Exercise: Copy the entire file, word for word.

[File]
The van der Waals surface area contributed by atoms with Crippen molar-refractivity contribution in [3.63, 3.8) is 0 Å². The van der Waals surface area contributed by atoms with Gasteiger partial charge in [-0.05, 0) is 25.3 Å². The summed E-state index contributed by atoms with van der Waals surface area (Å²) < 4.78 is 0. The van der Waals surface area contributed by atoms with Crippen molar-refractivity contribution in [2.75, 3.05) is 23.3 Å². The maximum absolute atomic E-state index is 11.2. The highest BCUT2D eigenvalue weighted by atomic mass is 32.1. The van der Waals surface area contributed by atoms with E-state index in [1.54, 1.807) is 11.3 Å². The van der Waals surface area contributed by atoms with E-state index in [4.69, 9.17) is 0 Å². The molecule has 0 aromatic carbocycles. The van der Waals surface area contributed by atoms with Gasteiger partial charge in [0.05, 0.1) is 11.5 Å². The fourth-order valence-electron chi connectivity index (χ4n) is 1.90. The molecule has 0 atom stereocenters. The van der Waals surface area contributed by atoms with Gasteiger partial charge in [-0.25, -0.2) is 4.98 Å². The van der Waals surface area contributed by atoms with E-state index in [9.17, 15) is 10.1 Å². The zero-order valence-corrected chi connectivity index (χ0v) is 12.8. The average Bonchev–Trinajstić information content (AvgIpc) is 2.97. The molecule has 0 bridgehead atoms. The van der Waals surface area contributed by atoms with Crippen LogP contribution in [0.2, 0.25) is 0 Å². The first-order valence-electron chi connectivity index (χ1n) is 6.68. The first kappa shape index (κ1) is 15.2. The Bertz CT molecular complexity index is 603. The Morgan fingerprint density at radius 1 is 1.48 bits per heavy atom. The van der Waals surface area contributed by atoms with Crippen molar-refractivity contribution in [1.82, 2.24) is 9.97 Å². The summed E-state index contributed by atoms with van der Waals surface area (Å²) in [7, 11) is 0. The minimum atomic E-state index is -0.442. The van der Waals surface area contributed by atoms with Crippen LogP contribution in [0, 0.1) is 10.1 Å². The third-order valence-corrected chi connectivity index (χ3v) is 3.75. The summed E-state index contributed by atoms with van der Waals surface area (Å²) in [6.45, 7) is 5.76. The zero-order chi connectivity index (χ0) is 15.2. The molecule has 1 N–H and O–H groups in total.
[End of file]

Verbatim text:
The van der Waals surface area contributed by atoms with Crippen molar-refractivity contribution in [3.63, 3.8) is 0 Å². The van der Waals surface area contributed by atoms with Gasteiger partial charge in [-0.05, 0) is 25.3 Å². The summed E-state index contributed by atoms with van der Waals surface area (Å²) < 4.78 is 0. The van der Waals surface area contributed by atoms with Crippen molar-refractivity contribution in [2.75, 3.05) is 23.3 Å². The maximum absolute atomic E-state index is 11.2. The highest BCUT2D eigenvalue weighted by atomic mass is 32.1. The van der Waals surface area contributed by atoms with E-state index in [1.54, 1.807) is 11.3 Å². The van der Waals surface area contributed by atoms with E-state index in [4.69, 9.17) is 0 Å². The molecule has 0 aromatic carbocycles. The van der Waals surface area contributed by atoms with Gasteiger partial charge in [0.05, 0.1) is 11.5 Å². The fourth-order valence-electron chi connectivity index (χ4n) is 1.90. The molecule has 0 atom stereocenters. The van der Waals surface area contributed by atoms with Gasteiger partial charge in [-0.25, -0.2) is 4.98 Å². The van der Waals surface area contributed by atoms with E-state index in [9.17, 15) is 10.1 Å². The zero-order valence-corrected chi connectivity index (χ0v) is 12.8. The average Bonchev–Trinajstić information content (AvgIpc) is 2.97. The molecule has 0 bridgehead atoms. The van der Waals surface area contributed by atoms with Crippen LogP contribution in [0.2, 0.25) is 0 Å². The first-order valence-electron chi connectivity index (χ1n) is 6.68. The first kappa shape index (κ1) is 15.2. The Bertz CT molecular complexity index is 603. The Morgan fingerprint density at radius 1 is 1.48 bits per heavy atom. The van der Waals surface area contributed by atoms with Crippen molar-refractivity contribution in [1.82, 2.24) is 9.97 Å². The summed E-state index contributed by atoms with van der Waals surface area (Å²) in [7, 11) is 0. The minimum atomic E-state index is -0.442. The van der Waals surface area contributed by atoms with Crippen LogP contribution in [0, 0.1) is 10.1 Å². The third-order valence-corrected chi connectivity index (χ3v) is 3.75. The summed E-state index contributed by atoms with van der Waals surface area (Å²) in [6.45, 7) is 5.76. The zero-order chi connectivity index (χ0) is 15.2. The molecule has 1 N–H and O–H groups in total.